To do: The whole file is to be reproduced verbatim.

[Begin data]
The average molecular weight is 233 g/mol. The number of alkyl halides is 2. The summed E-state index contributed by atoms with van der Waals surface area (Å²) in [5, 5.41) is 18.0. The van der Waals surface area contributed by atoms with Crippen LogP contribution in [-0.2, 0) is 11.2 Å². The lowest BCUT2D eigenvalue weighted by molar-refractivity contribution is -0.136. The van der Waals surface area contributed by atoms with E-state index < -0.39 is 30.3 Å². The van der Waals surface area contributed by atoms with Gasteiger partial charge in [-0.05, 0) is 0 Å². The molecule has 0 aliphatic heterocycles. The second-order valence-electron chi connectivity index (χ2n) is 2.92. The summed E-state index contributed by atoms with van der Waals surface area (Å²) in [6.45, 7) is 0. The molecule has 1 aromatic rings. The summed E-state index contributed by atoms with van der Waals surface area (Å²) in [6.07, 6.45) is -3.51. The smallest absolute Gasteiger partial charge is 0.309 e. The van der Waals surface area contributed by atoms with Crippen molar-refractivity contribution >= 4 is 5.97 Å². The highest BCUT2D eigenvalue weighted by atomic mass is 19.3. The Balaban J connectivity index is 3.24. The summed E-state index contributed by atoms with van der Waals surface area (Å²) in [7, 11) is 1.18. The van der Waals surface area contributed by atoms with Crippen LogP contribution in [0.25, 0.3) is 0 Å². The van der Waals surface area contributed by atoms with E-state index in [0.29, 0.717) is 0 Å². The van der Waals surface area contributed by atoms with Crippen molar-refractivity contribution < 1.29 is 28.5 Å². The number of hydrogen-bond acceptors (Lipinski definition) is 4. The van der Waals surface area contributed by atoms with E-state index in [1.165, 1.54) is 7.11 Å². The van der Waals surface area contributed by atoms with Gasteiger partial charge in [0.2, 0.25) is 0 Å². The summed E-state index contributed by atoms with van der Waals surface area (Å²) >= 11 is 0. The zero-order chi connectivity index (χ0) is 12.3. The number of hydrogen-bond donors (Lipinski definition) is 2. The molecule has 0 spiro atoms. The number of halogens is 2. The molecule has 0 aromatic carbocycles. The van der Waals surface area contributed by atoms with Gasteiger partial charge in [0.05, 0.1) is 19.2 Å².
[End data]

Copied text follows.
The average molecular weight is 233 g/mol. The number of alkyl halides is 2. The summed E-state index contributed by atoms with van der Waals surface area (Å²) in [5, 5.41) is 18.0. The van der Waals surface area contributed by atoms with Crippen LogP contribution in [-0.2, 0) is 11.2 Å². The lowest BCUT2D eigenvalue weighted by molar-refractivity contribution is -0.136. The van der Waals surface area contributed by atoms with E-state index < -0.39 is 30.3 Å². The van der Waals surface area contributed by atoms with Gasteiger partial charge in [-0.05, 0) is 0 Å². The molecule has 0 aliphatic heterocycles. The second-order valence-electron chi connectivity index (χ2n) is 2.92. The summed E-state index contributed by atoms with van der Waals surface area (Å²) in [6.45, 7) is 0. The molecule has 1 aromatic rings. The summed E-state index contributed by atoms with van der Waals surface area (Å²) in [6.07, 6.45) is -3.51. The smallest absolute Gasteiger partial charge is 0.309 e. The van der Waals surface area contributed by atoms with Crippen molar-refractivity contribution >= 4 is 5.97 Å². The highest BCUT2D eigenvalue weighted by atomic mass is 19.3. The Balaban J connectivity index is 3.24. The summed E-state index contributed by atoms with van der Waals surface area (Å²) in [7, 11) is 1.18. The van der Waals surface area contributed by atoms with Crippen LogP contribution in [0.25, 0.3) is 0 Å². The van der Waals surface area contributed by atoms with E-state index in [0.29, 0.717) is 0 Å². The van der Waals surface area contributed by atoms with Crippen molar-refractivity contribution < 1.29 is 28.5 Å². The number of hydrogen-bond acceptors (Lipinski definition) is 4. The van der Waals surface area contributed by atoms with E-state index in [1.165, 1.54) is 7.11 Å². The van der Waals surface area contributed by atoms with Gasteiger partial charge in [0.2, 0.25) is 0 Å². The summed E-state index contributed by atoms with van der Waals surface area (Å²) >= 11 is 0. The zero-order chi connectivity index (χ0) is 12.3. The number of hydrogen-bond donors (Lipinski definition) is 2. The molecule has 0 spiro atoms. The number of halogens is 2. The molecule has 0 aromatic carbocycles. The van der Waals surface area contributed by atoms with Gasteiger partial charge in [0.05, 0.1) is 19.2 Å².